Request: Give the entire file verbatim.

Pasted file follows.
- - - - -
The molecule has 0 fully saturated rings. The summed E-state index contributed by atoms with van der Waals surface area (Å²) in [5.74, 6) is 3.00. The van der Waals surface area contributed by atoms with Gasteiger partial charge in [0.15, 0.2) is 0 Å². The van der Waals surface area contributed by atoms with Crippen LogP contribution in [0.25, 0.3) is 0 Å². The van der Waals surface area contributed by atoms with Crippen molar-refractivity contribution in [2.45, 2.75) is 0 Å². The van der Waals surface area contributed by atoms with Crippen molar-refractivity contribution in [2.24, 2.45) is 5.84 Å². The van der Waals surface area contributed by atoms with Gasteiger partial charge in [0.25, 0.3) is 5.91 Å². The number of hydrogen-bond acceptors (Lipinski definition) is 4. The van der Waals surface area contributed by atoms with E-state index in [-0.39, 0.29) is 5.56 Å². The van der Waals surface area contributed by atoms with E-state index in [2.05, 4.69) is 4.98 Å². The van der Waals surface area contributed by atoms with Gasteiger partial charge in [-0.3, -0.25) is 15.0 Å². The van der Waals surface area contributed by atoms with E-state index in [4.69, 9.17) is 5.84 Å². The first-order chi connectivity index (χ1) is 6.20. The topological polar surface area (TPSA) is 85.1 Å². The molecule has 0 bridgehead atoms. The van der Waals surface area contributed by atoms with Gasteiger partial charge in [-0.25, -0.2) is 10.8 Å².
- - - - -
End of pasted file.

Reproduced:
The molecule has 0 fully saturated rings. The summed E-state index contributed by atoms with van der Waals surface area (Å²) in [5.74, 6) is 3.00. The van der Waals surface area contributed by atoms with Gasteiger partial charge in [0.15, 0.2) is 0 Å². The van der Waals surface area contributed by atoms with Crippen LogP contribution in [0.25, 0.3) is 0 Å². The van der Waals surface area contributed by atoms with Crippen molar-refractivity contribution in [2.45, 2.75) is 0 Å². The van der Waals surface area contributed by atoms with Crippen molar-refractivity contribution in [2.24, 2.45) is 5.84 Å². The van der Waals surface area contributed by atoms with Gasteiger partial charge in [0.25, 0.3) is 5.91 Å². The number of hydrogen-bond acceptors (Lipinski definition) is 4. The van der Waals surface area contributed by atoms with E-state index in [-0.39, 0.29) is 5.56 Å². The van der Waals surface area contributed by atoms with E-state index in [2.05, 4.69) is 4.98 Å². The van der Waals surface area contributed by atoms with Gasteiger partial charge in [-0.3, -0.25) is 15.0 Å². The van der Waals surface area contributed by atoms with E-state index in [4.69, 9.17) is 5.84 Å². The first-order chi connectivity index (χ1) is 6.20. The topological polar surface area (TPSA) is 85.1 Å². The molecule has 0 bridgehead atoms. The van der Waals surface area contributed by atoms with Gasteiger partial charge in [-0.25, -0.2) is 10.8 Å².